Wash. Man Pulls Off Robbery Using Craigslist, Pepper Spray

Straight out of the movies: A man robs armored truck, escapes with inner tube.

October 1, 2008, 4:20 PM

Oct. 1, 2008— -- In what authorities described as one of the most unusual robberies in recent memory, a man wrested a bag of cash from an armored truck guard and escaped down a creek with an inner tube after using decoys summoned from a Craigslist ad to distract witnesses.

Police from the small town of Monroe, Wash., are still wondering how he managed to pull it off. They were on the scene two minutes after the call came in Tuesday, but have not found the robber, who shed his clothes as he ran toward the local creek and, according to witness statements, escaped with an inner tube.

Police spokeswoman Debbie Willis said the robbery was unusual both in preparation and execution.

"The Craigslist thing is very weird," she said. "Hopefully, that will give us some clue as to where they are."

Willis said an ad was posted on the free classified advertising site, asking for 15 to 20 men to show up near the Bank of America on Old Owen Road at 11:15 a.m. Tuesday to work on a maintenance project called "Restore Monroe."

The men were to wear dark blue shirts and surgical masks covering their noses and mouths. In return, they'd be paid about $28 per hour, which Willis said is well above the standard for that kind of work.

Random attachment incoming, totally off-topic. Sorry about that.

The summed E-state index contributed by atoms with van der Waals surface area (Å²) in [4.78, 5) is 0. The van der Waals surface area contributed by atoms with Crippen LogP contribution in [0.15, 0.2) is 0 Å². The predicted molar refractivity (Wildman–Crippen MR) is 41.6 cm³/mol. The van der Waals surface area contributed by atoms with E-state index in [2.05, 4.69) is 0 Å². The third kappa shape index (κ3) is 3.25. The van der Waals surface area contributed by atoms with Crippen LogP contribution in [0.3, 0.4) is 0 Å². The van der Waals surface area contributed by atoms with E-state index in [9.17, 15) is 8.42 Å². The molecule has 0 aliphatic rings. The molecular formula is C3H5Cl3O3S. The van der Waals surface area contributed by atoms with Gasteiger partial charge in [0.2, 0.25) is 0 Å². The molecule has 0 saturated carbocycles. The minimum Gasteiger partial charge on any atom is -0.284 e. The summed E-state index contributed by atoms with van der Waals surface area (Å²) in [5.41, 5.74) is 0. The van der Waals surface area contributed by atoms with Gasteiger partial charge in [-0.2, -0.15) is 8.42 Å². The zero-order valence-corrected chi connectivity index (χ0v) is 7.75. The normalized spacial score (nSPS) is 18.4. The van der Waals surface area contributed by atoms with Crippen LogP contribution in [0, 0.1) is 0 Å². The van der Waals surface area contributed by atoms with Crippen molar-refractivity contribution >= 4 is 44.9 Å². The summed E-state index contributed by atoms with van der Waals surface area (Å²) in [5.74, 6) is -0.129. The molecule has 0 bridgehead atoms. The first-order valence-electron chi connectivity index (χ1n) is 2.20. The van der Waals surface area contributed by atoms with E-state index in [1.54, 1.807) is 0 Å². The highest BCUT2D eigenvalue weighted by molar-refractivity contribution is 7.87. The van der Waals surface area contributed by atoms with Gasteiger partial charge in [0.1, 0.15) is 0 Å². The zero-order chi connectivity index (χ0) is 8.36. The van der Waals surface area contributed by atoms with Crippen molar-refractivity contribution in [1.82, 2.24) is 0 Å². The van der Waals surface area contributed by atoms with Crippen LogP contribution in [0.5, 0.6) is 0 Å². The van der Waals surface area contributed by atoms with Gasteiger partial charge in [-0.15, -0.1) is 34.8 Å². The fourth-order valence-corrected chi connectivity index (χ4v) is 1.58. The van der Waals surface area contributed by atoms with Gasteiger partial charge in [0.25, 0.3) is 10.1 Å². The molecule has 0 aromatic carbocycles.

Watching From Across the Street

Mitch Ruth, a councilman and manager of his family's real estate businesses, was sitting in his office talking on the phone shortly after 11 a.m., staring directly at the Brink's armored truck that was parked in front of the freestanding Bank of America at a local shopping center.

"A guy walks across the street, seemed very normal," Ruth said.

He was wearing a blue, long-sleeved T-shirt, sunglasses and a light blue baseball cap, his long shaggy hair tied into a ponytail.

Ruth said he was carrying a two- or three-gallon spray tank and thought the man was just one of the shopping center's grounds workers. But when the truck driver got out of the armored vehicle carrying a large canvas bag, the man broke into a run.

Ruth said the man dropped his spray tank and held up a smaller spray can, about the size of a hairspray bottle, and blasted the guard in the face with what police said was Mace or pepper spray.

The blast, which Ruth said extended several feet behind the guard's head, gave the man the opportunity to snatch the canvas bag, rip out the plastic bag containing the cash, and take off.

The Brink's guard hit with the pepper spray received medical treatment at the scene.

Police would not release the amount of cash stolen from the Brink's truck, but Willis said it was "a large amount."

Seeing him run toward his office, Ruth -- who was on the phone with 911 by then -- gave chase, watching the man toss off his hat, revealing short dark hair underneath.

He lost him as the man entered the woods leading to the creek.

"Tasseled loafers, I guess, aren't the best in dirt and wet grass, anyways," Ruth said of his own footwear.

That's just as well for Ruth, who has been chastised by everyone from the police to his wife for running after the robber.

"I've been teased just unmercifully for this," he said.